Saturday, July 9, 2011

The Writing Road Less Traveled

Scott D. Parker

You ever make a choice that seems really weird but you give it a go just to see what happens?

So I'm writing this book here in Houston and, like I wrote last week, I was wondering if some chapters from a previous book could be used in this new one. Turns out the answer is a resounding yes. With a few tweaks, here and there, it should do nicely.

In order to have all the various chapters in one place, I dragged the older chapters into Scrivener and set them up in order that they fall in the new story. Have to say that, when I did an initial compilation, it was mighty gratifying to see the word count jump upwards by 25,000.

I had a problem, however. The old text was written in first person POV, the new stuff in third. And some of the characteristics of some of the characters were different than I now wanted them. And some of the minor details needed some nips and tucks. So I arrived at a fork in the road, one I had experienced before: continue ahead writing new chapters or halt forward progress and fix the old words now.

When I wrote my first book, I was well into Act III of my story when my two primary reviewers asked a simple question: Hey, Scott, what are the villains in your story doing while Harry Truman and his partner are galavanting around solving a mystery? I knew perfectly well what they were doing, and I spelled it out for them. They just grinned and told me to put all that in the book. I stopped writing Act III to go back and fill in the holes.

I've decided, at this precarious stage of this current book, to do the opposite. I've been making copious notes on things I know I need to fix, but leaving the fixing for later. I want to get to "The End" first but making major changes. Then, with the entire book complete, I can tweak what needs tweaking. Moreover, if there are things that I think need changing now, perhaps it'll be in line with the story later. It's a scary decision, but I'm actually looking forward to seeing how it turns out.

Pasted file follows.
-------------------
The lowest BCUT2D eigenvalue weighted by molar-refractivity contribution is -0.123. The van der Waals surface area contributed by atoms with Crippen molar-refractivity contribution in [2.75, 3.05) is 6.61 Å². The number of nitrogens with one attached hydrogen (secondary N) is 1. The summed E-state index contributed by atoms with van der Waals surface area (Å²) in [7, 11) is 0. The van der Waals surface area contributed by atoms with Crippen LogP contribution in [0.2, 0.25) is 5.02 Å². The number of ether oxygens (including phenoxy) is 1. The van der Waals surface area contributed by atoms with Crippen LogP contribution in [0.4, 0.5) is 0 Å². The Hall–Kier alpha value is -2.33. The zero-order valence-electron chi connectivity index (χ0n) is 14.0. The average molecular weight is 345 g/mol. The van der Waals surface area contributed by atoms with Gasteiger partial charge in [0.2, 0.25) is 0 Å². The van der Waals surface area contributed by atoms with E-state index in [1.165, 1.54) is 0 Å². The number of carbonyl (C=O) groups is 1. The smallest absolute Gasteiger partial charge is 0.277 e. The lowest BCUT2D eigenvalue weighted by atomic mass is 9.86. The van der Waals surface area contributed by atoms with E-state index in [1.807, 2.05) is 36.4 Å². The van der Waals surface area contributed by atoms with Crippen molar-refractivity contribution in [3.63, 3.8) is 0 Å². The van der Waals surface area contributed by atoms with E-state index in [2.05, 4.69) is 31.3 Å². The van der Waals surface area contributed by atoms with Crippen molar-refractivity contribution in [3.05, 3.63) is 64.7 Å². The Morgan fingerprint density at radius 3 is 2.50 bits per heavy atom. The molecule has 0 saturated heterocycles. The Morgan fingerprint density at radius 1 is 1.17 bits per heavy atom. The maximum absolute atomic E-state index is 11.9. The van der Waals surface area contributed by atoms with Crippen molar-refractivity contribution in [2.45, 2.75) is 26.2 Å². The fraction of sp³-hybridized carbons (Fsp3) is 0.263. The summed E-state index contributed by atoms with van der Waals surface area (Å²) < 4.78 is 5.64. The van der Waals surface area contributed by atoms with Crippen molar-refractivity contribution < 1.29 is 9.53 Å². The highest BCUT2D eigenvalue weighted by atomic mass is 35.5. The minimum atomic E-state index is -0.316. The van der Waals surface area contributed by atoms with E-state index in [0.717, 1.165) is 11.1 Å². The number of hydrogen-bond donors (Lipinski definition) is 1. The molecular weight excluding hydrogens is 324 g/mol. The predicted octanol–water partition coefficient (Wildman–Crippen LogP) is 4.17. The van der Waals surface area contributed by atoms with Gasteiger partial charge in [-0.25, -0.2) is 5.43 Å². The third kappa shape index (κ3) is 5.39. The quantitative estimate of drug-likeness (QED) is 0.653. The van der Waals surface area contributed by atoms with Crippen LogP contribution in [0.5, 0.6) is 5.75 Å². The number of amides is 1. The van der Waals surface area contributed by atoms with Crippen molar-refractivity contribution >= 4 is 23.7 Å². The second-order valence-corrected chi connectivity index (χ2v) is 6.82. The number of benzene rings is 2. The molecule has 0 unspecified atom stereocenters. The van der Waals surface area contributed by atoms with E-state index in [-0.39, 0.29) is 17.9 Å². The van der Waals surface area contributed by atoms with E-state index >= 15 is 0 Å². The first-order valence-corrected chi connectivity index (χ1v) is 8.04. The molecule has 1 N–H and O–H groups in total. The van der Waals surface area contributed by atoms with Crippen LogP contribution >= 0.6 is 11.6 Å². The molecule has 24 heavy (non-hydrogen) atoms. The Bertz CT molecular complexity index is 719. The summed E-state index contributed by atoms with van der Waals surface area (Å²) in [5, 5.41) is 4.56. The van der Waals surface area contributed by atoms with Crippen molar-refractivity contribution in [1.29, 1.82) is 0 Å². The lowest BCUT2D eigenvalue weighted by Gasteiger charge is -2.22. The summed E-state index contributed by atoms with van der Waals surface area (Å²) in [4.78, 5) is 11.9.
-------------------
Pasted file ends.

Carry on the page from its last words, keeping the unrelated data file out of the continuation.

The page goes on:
For all of y'all who face(d) a similar crossroads, what was your choice?

Event of the Week: Noir Night 2011 at Houston's Murder by the Book. I got to meet Megan Abbott, Sara Gran, and see Duane Swierczynski again. Had a great time. Look for a write-up soon.


Unknown said...

Good question. A wee spot of retrospective plotting can often be required. Depends how the momentum is. If I'm fired up I've got to keep moving forward, but if what I know needs to be seeded in earlier keeps bugging me, I have to stop, go back and see to it.

So, in answer to your question - it depends. How's that for sitting in that there fence?

angie Brooksby-Arcangioli said...

Thanks for revealing your process and questions. I've been writing the same story for 20 years and have started from scratch several times. Your idea of how it may be "in line with the story later" ticks for me. I look forward to hearing more.

Dana King said...

Your story is among the reasons I continue to outline. For me, it's a lot easier to make those additions when everything is still on index cards than it is to start rewriting large chunks of story that may threaten to stop my momentum.

In the story I recently completed, I did miss a few necessary scenes in the outline. I outlined them, then went back after the draft in progress had been completed, to maintain the flow of what I was working on at the time.

pattinase (abbott) said...

Whenever I have tried to insert old material, it hasn't worked. It just feels different in tone, style, something. Glad it worked for you.

Joelle Charbonneau said...

I've never been able to really work old material into something. Congrats! I'm totally jealous. And YAY for moving closer and closer toward THE END. I can't wait to cheer that goal with you.